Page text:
-> Read the rest of this post on Inside Edge, my blog for Inside Housing


Paying the bill

Blink and you may have missed it but significant housing legislation you may never have heard of passed its final stages in the Commons on Monday night.

Scant discussion in the housing press (including by me) of the Deregulation Bill is perhaps understandable when you consider that it is huge and it covers everything from the right to buy to outer space*. Several of the clauses involving housing were also not in the original Bill and have been added later.

However, here’s what will become law in England this summer as a result of Monday’s votes (there are other minor changes I don’t have room for):

  • The qualifying period for the right to buy will be reduced from five years to three
  • Local authorities will no longer be able to impose standards for new homes that go beyond the building regulations (mainly on energy efficiency)
  • Legislation banning short-term lets of homes in London will be repealed
  • The secretary of state will no longer have the power to require local authorities to produce housing strategies.

-> Read the rest of this post on Inside Edge, my blog for Inside Housing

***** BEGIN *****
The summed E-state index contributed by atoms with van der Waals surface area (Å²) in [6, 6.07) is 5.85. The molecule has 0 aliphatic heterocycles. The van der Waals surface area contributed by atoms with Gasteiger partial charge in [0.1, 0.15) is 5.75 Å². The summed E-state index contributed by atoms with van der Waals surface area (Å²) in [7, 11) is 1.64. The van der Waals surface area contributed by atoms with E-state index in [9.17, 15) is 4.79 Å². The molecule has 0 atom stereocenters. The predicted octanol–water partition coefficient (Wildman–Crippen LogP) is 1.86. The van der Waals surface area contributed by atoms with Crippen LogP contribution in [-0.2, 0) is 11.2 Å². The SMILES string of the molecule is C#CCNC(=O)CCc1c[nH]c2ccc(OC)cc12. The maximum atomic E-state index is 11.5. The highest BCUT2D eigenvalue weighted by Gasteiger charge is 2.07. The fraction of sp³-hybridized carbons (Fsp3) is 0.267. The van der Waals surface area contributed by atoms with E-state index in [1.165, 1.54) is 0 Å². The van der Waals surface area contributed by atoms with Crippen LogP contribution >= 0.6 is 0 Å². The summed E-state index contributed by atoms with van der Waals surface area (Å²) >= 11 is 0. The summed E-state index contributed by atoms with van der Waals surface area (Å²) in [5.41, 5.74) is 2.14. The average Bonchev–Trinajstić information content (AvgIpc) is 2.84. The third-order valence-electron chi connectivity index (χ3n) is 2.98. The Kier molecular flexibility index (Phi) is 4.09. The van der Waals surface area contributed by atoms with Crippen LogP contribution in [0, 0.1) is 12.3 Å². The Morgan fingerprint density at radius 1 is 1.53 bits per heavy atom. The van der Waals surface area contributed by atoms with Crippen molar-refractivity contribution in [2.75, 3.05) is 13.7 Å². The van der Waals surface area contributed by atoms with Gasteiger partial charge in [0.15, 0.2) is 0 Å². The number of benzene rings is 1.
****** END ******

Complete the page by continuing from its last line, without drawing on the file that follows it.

‘We are not a charity’

An eloquent argument for social housing came from an unexpected source on Panorama last night.

The programme covered what it called a new housing crisis: homelessness and the private rented sector. The hook for Britain’s Homeless Families was the fact that the number of people being made homeless by private landlords has trebled in the last five years but it also looked at families stuck in temporary accommodation and facing eviction because of the benefit cap.

It began with the case of Vicky, who was forced to leave her home in Kent because she was on housing benefit despite the fact that she had never been in rent arrears and never had a complaint about her. ‘I’m a bit shocked actually,’ she said. ‘If you treated the property well and you paid your rent I couldn’t see what the problem would be.’

Read the rest of this post on Inside Edge, my blog for Inside Housing


Fresh ideas

A new manifesto for private renters published today highlights the new thinking on housing emerging ahead of the general election.

This is the first of two manifestos being launched this week by new organisations with different priorities and constituencies to the existing ones. We’ll hear from SHOUT, the campaign for social housing, tomorrow but today it’s the turn of Generation Rent.

And it’s about time. Since the creation of the assured shorthold tenancy and the invention of buy to let, the private rented sector has more than doubled in size. That’s great news for landlords and letting agents but not so great for tenants with minimal security of tenure and consumer rights.

To illustrate my point, here are three recent bits of news.

-> Read the rest of this post on Inside Edge, my blog for Inside Housing